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Will all window tint turn purple?
That’s a question we would like to clarify. Window tint is a great way to protect your vehicle and it can improve the look of any car. Some people like a light tint while others like a darker tint, but nobody likes purple window tint. So how can I be sure the window tint I choose won’t turn purple?
All window tint with three exceptions is constructed using clear layers of polyester with dye, metal, carbon or other material added between the layers and laminated together. The exceptions are 3m CS window film “Carbon”, crystalline window film, or a non-laminated single layer window film.
So what’s the difference and why is it so important?
All dyed window tint will fade with time. Some take longer and some of today’s dyes have a really good life expectancy. Generation 3 dyes are the longest lasting with generation 1 dyes being the worst. But there are other important factors in how long the dyes will last. The newest process of dyed color stabilization forces the dyes into the polyester thus slowing down fading. UV inhibitors also play a big roll in color stability. 3m is one of the only companies in the world to add the UV inhibitor in the adhesive, helping to improve the life of the film. Still with all this technology the dies will still fade or turn purple with time. Adding a metal to the film makes it a metal hybrid film and will add heat rejection and life to the film but adding metals can cause interference to some automotive electronics and cell phones.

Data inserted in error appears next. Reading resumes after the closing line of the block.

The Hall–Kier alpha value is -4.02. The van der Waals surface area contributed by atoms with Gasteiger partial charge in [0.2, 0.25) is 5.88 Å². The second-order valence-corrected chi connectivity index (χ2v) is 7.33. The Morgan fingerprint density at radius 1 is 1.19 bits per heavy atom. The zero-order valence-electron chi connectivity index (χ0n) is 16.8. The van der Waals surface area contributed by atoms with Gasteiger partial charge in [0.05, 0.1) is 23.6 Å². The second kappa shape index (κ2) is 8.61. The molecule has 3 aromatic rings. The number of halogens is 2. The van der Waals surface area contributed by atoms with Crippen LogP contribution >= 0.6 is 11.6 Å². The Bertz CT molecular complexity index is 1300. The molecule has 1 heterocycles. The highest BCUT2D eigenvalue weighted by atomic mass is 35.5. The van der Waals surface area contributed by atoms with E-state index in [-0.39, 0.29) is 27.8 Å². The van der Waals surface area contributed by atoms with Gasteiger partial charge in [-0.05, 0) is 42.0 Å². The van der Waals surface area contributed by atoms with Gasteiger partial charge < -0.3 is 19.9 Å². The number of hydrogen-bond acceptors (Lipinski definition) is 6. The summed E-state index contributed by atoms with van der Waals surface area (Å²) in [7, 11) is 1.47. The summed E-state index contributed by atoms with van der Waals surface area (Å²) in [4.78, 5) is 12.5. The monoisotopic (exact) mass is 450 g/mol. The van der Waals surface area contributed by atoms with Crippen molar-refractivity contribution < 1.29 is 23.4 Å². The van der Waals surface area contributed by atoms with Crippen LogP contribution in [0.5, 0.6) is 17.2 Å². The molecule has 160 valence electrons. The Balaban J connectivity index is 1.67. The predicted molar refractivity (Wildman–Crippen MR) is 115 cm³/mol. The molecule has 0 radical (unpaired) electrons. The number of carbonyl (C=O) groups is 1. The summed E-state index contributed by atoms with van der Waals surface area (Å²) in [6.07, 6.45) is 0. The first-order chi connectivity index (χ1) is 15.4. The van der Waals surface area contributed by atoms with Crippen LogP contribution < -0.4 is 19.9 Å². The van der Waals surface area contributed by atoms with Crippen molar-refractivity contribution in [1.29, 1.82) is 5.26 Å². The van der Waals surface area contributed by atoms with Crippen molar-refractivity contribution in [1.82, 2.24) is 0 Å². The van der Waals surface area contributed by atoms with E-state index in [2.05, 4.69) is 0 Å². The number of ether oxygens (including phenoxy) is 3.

So what film’s won’t turn purple?
So what are the differences?
There are many great films on the market like 3m, Huper Optik, Llumar, SolarGard and a few others, although no other film company has as much technology in their window film as 3m. 3m’s immense resources allows them to constantly evolve in window film technology and remain the number one window films manufacture in the world. To read more on 3m window film click here!